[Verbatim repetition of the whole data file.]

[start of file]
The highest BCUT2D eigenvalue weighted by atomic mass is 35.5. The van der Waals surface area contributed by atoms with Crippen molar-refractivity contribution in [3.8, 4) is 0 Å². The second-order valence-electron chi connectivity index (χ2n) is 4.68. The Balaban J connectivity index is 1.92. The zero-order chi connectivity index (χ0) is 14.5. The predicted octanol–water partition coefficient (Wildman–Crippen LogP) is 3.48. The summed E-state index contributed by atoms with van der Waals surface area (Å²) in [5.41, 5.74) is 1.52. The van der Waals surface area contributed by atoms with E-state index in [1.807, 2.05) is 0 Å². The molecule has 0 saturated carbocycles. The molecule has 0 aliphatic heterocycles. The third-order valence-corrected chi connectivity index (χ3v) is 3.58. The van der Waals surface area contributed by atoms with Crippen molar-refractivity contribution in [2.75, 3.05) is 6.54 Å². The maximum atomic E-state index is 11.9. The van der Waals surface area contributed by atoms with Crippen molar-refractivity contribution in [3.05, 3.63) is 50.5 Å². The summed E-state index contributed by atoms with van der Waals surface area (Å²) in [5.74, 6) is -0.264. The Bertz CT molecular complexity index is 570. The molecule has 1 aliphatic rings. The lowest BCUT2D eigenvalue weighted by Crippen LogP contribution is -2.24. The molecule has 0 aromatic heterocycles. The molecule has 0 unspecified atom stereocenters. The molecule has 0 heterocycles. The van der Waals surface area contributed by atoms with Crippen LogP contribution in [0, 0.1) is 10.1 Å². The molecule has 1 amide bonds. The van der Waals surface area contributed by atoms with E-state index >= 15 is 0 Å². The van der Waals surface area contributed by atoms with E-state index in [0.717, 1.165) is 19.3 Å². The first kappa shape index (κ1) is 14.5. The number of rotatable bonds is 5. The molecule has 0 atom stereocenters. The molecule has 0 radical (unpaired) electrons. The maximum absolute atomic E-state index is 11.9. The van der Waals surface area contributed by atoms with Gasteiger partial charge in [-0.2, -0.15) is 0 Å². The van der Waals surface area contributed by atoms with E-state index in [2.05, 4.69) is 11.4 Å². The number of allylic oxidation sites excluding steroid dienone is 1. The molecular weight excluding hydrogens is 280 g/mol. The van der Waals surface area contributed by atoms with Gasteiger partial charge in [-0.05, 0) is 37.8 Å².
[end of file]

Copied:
The highest BCUT2D eigenvalue weighted by atomic mass is 35.5. The van der Waals surface area contributed by atoms with Crippen molar-refractivity contribution in [3.8, 4) is 0 Å². The second-order valence-electron chi connectivity index (χ2n) is 4.68. The Balaban J connectivity index is 1.92. The zero-order chi connectivity index (χ0) is 14.5. The predicted octanol–water partition coefficient (Wildman–Crippen LogP) is 3.48. The summed E-state index contributed by atoms with van der Waals surface area (Å²) in [5.41, 5.74) is 1.52. The van der Waals surface area contributed by atoms with E-state index in [1.807, 2.05) is 0 Å². The molecule has 0 saturated carbocycles. The molecule has 0 aliphatic heterocycles. The third-order valence-corrected chi connectivity index (χ3v) is 3.58. The van der Waals surface area contributed by atoms with Crippen molar-refractivity contribution in [2.75, 3.05) is 6.54 Å². The maximum atomic E-state index is 11.9. The van der Waals surface area contributed by atoms with Crippen molar-refractivity contribution in [3.05, 3.63) is 50.5 Å². The summed E-state index contributed by atoms with van der Waals surface area (Å²) in [5.74, 6) is -0.264. The Bertz CT molecular complexity index is 570. The molecule has 1 aliphatic rings. The lowest BCUT2D eigenvalue weighted by Crippen LogP contribution is -2.24. The molecule has 0 aromatic heterocycles. The molecule has 0 unspecified atom stereocenters. The molecule has 0 heterocycles. The van der Waals surface area contributed by atoms with Crippen LogP contribution in [0, 0.1) is 10.1 Å². The molecule has 1 amide bonds. The van der Waals surface area contributed by atoms with E-state index >= 15 is 0 Å². The van der Waals surface area contributed by atoms with E-state index in [0.717, 1.165) is 19.3 Å². The first kappa shape index (κ1) is 14.5. The number of rotatable bonds is 5. The molecule has 0 atom stereocenters. The molecule has 0 radical (unpaired) electrons. The maximum absolute atomic E-state index is 11.9. The van der Waals surface area contributed by atoms with Gasteiger partial charge in [-0.2, -0.15) is 0 Å². The van der Waals surface area contributed by atoms with E-state index in [2.05, 4.69) is 11.4 Å². The number of allylic oxidation sites excluding steroid dienone is 1. The molecular weight excluding hydrogens is 280 g/mol. The van der Waals surface area contributed by atoms with Gasteiger partial charge in [-0.05, 0) is 37.8 Å².